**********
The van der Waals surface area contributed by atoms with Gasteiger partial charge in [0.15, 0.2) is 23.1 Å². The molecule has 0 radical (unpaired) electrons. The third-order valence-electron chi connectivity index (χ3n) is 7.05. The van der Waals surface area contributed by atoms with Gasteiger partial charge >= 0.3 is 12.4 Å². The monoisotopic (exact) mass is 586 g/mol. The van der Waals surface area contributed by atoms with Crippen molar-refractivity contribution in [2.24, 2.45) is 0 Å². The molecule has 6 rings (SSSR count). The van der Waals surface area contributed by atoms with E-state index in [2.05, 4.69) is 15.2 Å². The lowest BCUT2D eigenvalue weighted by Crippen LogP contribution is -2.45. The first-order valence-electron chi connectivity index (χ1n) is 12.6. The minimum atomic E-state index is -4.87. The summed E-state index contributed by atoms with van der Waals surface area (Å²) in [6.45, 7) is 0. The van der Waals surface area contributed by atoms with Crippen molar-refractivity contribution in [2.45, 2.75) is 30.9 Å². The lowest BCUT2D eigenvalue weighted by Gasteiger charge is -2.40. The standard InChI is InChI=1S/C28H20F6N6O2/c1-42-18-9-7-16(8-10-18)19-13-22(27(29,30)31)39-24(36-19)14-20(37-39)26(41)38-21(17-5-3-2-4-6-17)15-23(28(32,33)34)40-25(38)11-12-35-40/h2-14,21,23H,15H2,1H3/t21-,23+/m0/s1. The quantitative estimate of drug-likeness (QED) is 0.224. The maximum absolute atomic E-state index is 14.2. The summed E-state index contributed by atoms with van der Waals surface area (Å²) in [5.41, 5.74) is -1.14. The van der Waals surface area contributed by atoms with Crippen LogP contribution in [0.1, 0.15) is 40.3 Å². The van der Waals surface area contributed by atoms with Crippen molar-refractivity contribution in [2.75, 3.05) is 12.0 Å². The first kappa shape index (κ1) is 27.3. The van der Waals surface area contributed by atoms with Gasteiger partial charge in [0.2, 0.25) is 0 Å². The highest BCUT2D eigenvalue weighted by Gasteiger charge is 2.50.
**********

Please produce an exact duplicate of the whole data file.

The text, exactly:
The van der Waals surface area contributed by atoms with Gasteiger partial charge in [0.15, 0.2) is 23.1 Å². The molecule has 0 radical (unpaired) electrons. The third-order valence-electron chi connectivity index (χ3n) is 7.05. The van der Waals surface area contributed by atoms with Gasteiger partial charge >= 0.3 is 12.4 Å². The monoisotopic (exact) mass is 586 g/mol. The van der Waals surface area contributed by atoms with Crippen molar-refractivity contribution in [2.24, 2.45) is 0 Å². The molecule has 6 rings (SSSR count). The van der Waals surface area contributed by atoms with E-state index in [2.05, 4.69) is 15.2 Å². The lowest BCUT2D eigenvalue weighted by Crippen LogP contribution is -2.45. The first-order valence-electron chi connectivity index (χ1n) is 12.6. The minimum atomic E-state index is -4.87. The summed E-state index contributed by atoms with van der Waals surface area (Å²) in [6.45, 7) is 0. The van der Waals surface area contributed by atoms with Crippen molar-refractivity contribution in [2.45, 2.75) is 30.9 Å². The lowest BCUT2D eigenvalue weighted by Gasteiger charge is -2.40. The standard InChI is InChI=1S/C28H20F6N6O2/c1-42-18-9-7-16(8-10-18)19-13-22(27(29,30)31)39-24(36-19)14-20(37-39)26(41)38-21(17-5-3-2-4-6-17)15-23(28(32,33)34)40-25(38)11-12-35-40/h2-14,21,23H,15H2,1H3/t21-,23+/m0/s1. The quantitative estimate of drug-likeness (QED) is 0.224. The maximum absolute atomic E-state index is 14.2. The summed E-state index contributed by atoms with van der Waals surface area (Å²) in [5.41, 5.74) is -1.14. The van der Waals surface area contributed by atoms with Crippen LogP contribution in [0.1, 0.15) is 40.3 Å². The van der Waals surface area contributed by atoms with Crippen molar-refractivity contribution in [2.75, 3.05) is 12.0 Å². The first kappa shape index (κ1) is 27.3. The van der Waals surface area contributed by atoms with Gasteiger partial charge in [0.2, 0.25) is 0 Å². The highest BCUT2D eigenvalue weighted by Gasteiger charge is 2.50.